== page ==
Titans in their respective fields, Avedon and Baldwin actually had a friendship dating back to their years at DeWitt Clinton High School in the Bronx. Their 1964 collaboration attempted to capture America in that pivotal moment. Baldwin’s searing words couple with Avedon’s iconic portraits make for an unforgettable duet. Intermixed with portraits of Dwight D. Eisenhower, Bertrand Russell, Malcolm X, and George Wallace are words that ring true today: “If a society permits one portion of its citizenry to be menaced or destroyed, then, very soon, no one in that society is safe.” Or: “We are a loveless nation. The best that can be said is that some of us are struggling. And what we are struggling against is that death in the heart which leads not only to the shedding of blood, but which reduces human beings to corpses while they live.”
Highbrow, Lowbrow, Brilliant, Despicable: Fifty Years of New York Magazine by the Editors of New York Magazine (S&S)
2017 was a great year for magazine history obsessives. Tina Brown published The Vanity Fair Diaries, which detailed her run at the top of that magazine during the frenzied 1980s. And New York Magazine turned 50, publishing a book that is essentially a giant rabbit hole for lovers of New York City and magazines. Trends, restaurants, and nightlife fixtures that have come and gone, great photographs and artwork, and of course, words written by some of the 20th and 21st centuries’ best journalists.
Mark Dion: Misadventures of a 21st-Century Naturalist by Ruth Erickson (Yale University Press)
Few artists in the last half century have created their own little corner of the art world as well as Mark Dion. Best known for mixing taxidermy and bits of nature into his installation, the conceptual artist gets a rigorous examination in the book.
Black: Architecture in Monochrome by Phaidon Editors (Phaidon)
No color makes quite the statement that black does, or exhibits as much versatility of meaning. As the editors note in the intro it somehow manages to assert “abject humility or the pretensions of power … signals transgression or devotion, penury or luxury, introspection or extroversion.” But, if we’re being honest, the real reason you want this book is for the sleek black matte cover and the 150 pieces of black architecture porn from the likes of David Adjaye and Jean Nouvel found inside.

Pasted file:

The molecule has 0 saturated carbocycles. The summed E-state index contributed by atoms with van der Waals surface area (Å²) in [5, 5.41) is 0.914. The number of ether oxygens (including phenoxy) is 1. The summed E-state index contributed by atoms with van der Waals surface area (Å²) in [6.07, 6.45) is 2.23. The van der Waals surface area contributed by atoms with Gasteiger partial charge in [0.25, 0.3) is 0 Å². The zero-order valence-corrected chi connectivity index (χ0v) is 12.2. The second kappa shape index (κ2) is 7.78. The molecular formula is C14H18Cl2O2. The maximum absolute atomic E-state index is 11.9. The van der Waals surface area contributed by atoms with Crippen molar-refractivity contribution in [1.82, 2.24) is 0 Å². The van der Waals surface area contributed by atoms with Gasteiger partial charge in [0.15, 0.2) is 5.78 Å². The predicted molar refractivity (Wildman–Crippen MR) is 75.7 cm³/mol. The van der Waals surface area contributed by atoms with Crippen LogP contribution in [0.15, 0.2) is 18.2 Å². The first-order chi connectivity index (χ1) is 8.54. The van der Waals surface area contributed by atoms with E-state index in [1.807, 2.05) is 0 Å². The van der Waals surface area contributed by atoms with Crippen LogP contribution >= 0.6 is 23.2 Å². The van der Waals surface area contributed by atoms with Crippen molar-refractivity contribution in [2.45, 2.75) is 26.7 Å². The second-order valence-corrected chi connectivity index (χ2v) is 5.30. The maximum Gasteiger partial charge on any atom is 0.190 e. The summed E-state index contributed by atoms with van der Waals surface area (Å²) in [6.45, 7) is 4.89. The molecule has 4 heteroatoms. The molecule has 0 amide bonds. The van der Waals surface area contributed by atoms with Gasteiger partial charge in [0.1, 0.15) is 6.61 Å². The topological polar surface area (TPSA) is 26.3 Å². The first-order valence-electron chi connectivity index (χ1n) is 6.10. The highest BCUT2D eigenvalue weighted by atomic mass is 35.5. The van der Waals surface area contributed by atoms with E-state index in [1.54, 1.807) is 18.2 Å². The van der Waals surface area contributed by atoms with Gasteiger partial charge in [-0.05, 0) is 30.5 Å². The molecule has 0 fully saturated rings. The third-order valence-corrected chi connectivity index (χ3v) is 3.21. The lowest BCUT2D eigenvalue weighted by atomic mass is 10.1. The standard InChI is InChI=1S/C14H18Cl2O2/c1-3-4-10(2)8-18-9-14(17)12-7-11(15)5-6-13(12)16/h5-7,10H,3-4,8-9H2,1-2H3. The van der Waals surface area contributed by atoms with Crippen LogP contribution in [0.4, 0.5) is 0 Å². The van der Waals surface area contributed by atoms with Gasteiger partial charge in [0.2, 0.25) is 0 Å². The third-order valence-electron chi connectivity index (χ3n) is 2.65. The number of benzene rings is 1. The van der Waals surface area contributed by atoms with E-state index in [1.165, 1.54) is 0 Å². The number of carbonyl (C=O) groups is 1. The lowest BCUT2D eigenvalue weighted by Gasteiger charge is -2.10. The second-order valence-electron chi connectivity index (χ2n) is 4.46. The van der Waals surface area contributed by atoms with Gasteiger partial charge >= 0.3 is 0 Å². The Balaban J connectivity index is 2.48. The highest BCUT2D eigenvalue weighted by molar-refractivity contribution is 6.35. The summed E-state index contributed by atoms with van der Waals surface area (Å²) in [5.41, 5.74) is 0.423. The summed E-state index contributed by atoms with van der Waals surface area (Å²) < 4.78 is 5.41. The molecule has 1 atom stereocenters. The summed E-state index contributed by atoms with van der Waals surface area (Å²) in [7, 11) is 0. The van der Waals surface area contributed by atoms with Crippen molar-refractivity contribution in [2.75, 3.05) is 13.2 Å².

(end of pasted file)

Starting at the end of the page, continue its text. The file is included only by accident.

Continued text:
The Interiors and Architecture of Renzo Mongiardino: A Painterly Vision by Martina Mondadori Sartogo, the Editors of Cabana and photographed by Guido Taroni
He was the master of illusion, a man entrusted by global arbiters of taste including Marella Agnelli, Jil Sanders, Lee Radziwill, and Elsa Peretti to transform their homes. For many, the Genoa-born Renzo Mongiardino was the artist who elevated interior design into an art form worthy of longevity. The book is filled with envy-inducing photographs by Guido Taroni making it hard not to sigh and declare: “To have had those houses, those budgets, and Mongiardino.”
Sneakers by Rodrigo Corral, Alex French, and Howie Kahn (Penguin Random House)
When I first came across this book, I imagined it would be the perfect gift for a family member who has long been obsessed with sneakers. Reading through it, however, I realized that in fact this book was also perfect for people who have even a passing appreciation for sneakers. The book is an extensive and colorfully designed global look at the people who are moving and shaking this billion dollar consumer good that for many people is also a form of art. You’ll meet Dominic Chambrone, a.k.a. the world’s “most gifted bespoke-sneaker maker working today”, Rick Williams, whose city-themed sneakers are a hot item, to intense fans like DJ Clark Kent, who is better known for producing tracks for rappers like Jay-Z and 50 Cent.